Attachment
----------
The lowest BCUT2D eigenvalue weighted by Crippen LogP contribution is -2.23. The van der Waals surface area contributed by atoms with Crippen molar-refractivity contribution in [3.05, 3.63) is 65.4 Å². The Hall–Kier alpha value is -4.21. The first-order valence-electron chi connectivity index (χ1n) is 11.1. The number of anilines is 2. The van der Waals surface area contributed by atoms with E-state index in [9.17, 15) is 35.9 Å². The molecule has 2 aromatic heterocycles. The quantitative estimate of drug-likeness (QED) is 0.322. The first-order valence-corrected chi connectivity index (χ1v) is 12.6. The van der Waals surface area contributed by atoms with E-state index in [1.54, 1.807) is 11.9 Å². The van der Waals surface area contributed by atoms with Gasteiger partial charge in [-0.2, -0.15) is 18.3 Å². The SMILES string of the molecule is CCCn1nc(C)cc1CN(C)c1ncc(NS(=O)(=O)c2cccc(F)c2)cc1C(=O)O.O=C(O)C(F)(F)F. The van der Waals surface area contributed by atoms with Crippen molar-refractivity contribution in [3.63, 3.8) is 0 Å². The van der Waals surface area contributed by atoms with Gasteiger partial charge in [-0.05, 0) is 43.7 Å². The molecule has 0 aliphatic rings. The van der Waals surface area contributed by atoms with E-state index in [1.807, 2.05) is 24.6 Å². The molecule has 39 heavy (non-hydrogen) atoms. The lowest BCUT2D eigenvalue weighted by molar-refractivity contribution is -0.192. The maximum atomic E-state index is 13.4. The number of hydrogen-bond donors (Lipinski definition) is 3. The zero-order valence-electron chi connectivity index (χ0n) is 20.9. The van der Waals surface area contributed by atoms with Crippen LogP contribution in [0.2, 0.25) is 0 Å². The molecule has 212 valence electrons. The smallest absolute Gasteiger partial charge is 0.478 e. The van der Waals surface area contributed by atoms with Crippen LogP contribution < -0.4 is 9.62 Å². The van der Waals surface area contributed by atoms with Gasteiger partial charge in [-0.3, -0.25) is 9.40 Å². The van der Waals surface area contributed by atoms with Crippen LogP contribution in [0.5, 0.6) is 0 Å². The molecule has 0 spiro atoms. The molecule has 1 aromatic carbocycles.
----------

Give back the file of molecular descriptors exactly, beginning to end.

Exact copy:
The lowest BCUT2D eigenvalue weighted by Crippen LogP contribution is -2.23. The van der Waals surface area contributed by atoms with Crippen molar-refractivity contribution in [3.05, 3.63) is 65.4 Å². The Hall–Kier alpha value is -4.21. The first-order valence-electron chi connectivity index (χ1n) is 11.1. The number of anilines is 2. The van der Waals surface area contributed by atoms with E-state index in [9.17, 15) is 35.9 Å². The molecule has 2 aromatic heterocycles. The quantitative estimate of drug-likeness (QED) is 0.322. The first-order valence-corrected chi connectivity index (χ1v) is 12.6. The van der Waals surface area contributed by atoms with E-state index in [1.54, 1.807) is 11.9 Å². The van der Waals surface area contributed by atoms with Gasteiger partial charge in [-0.2, -0.15) is 18.3 Å². The SMILES string of the molecule is CCCn1nc(C)cc1CN(C)c1ncc(NS(=O)(=O)c2cccc(F)c2)cc1C(=O)O.O=C(O)C(F)(F)F. The van der Waals surface area contributed by atoms with Crippen molar-refractivity contribution in [3.63, 3.8) is 0 Å². The van der Waals surface area contributed by atoms with Gasteiger partial charge in [-0.05, 0) is 43.7 Å². The molecule has 0 aliphatic rings. The van der Waals surface area contributed by atoms with E-state index in [1.807, 2.05) is 24.6 Å². The molecule has 39 heavy (non-hydrogen) atoms. The lowest BCUT2D eigenvalue weighted by molar-refractivity contribution is -0.192. The maximum atomic E-state index is 13.4. The number of hydrogen-bond donors (Lipinski definition) is 3. The zero-order valence-electron chi connectivity index (χ0n) is 20.9. The van der Waals surface area contributed by atoms with Crippen LogP contribution in [0.2, 0.25) is 0 Å². The molecule has 212 valence electrons. The smallest absolute Gasteiger partial charge is 0.478 e. The van der Waals surface area contributed by atoms with Crippen LogP contribution < -0.4 is 9.62 Å². The van der Waals surface area contributed by atoms with Gasteiger partial charge in [-0.3, -0.25) is 9.40 Å². The van der Waals surface area contributed by atoms with Crippen LogP contribution in [0.5, 0.6) is 0 Å². The molecule has 0 spiro atoms. The molecule has 1 aromatic carbocycles.